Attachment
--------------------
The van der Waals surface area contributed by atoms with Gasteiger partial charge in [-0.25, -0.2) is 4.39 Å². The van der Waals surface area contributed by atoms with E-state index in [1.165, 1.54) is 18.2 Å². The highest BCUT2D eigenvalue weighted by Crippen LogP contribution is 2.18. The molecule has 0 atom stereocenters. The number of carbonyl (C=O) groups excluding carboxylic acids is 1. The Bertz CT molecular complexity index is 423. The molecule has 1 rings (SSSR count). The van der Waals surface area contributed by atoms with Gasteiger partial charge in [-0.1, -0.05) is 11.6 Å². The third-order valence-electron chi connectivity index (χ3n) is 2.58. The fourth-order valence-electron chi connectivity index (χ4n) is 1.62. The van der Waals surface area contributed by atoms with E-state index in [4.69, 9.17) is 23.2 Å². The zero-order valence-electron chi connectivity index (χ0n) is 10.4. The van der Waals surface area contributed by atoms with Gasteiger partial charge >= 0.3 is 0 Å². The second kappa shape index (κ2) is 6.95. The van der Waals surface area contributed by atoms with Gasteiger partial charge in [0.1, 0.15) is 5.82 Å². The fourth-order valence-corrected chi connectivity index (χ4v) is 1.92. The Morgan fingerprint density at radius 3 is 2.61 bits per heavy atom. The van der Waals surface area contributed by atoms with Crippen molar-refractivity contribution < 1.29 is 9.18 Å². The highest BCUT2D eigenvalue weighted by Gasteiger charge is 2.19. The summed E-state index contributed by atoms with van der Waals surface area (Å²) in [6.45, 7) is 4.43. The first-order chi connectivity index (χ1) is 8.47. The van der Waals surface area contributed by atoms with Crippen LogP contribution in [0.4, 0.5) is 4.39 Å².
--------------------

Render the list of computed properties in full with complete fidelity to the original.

The van der Waals surface area contributed by atoms with Gasteiger partial charge in [-0.25, -0.2) is 4.39 Å². The van der Waals surface area contributed by atoms with E-state index in [1.165, 1.54) is 18.2 Å². The highest BCUT2D eigenvalue weighted by Crippen LogP contribution is 2.18. The molecule has 0 atom stereocenters. The number of carbonyl (C=O) groups excluding carboxylic acids is 1. The Bertz CT molecular complexity index is 423. The molecule has 1 rings (SSSR count). The van der Waals surface area contributed by atoms with Gasteiger partial charge in [-0.1, -0.05) is 11.6 Å². The third-order valence-electron chi connectivity index (χ3n) is 2.58. The fourth-order valence-electron chi connectivity index (χ4n) is 1.62. The van der Waals surface area contributed by atoms with E-state index in [4.69, 9.17) is 23.2 Å². The zero-order valence-electron chi connectivity index (χ0n) is 10.4. The van der Waals surface area contributed by atoms with Gasteiger partial charge >= 0.3 is 0 Å². The second kappa shape index (κ2) is 6.95. The van der Waals surface area contributed by atoms with Gasteiger partial charge in [0.1, 0.15) is 5.82 Å². The fourth-order valence-corrected chi connectivity index (χ4v) is 1.92. The Morgan fingerprint density at radius 3 is 2.61 bits per heavy atom. The van der Waals surface area contributed by atoms with Crippen molar-refractivity contribution < 1.29 is 9.18 Å². The highest BCUT2D eigenvalue weighted by Gasteiger charge is 2.19. The summed E-state index contributed by atoms with van der Waals surface area (Å²) in [6.45, 7) is 4.43. The first-order chi connectivity index (χ1) is 8.47. The van der Waals surface area contributed by atoms with Crippen LogP contribution in [0.4, 0.5) is 4.39 Å².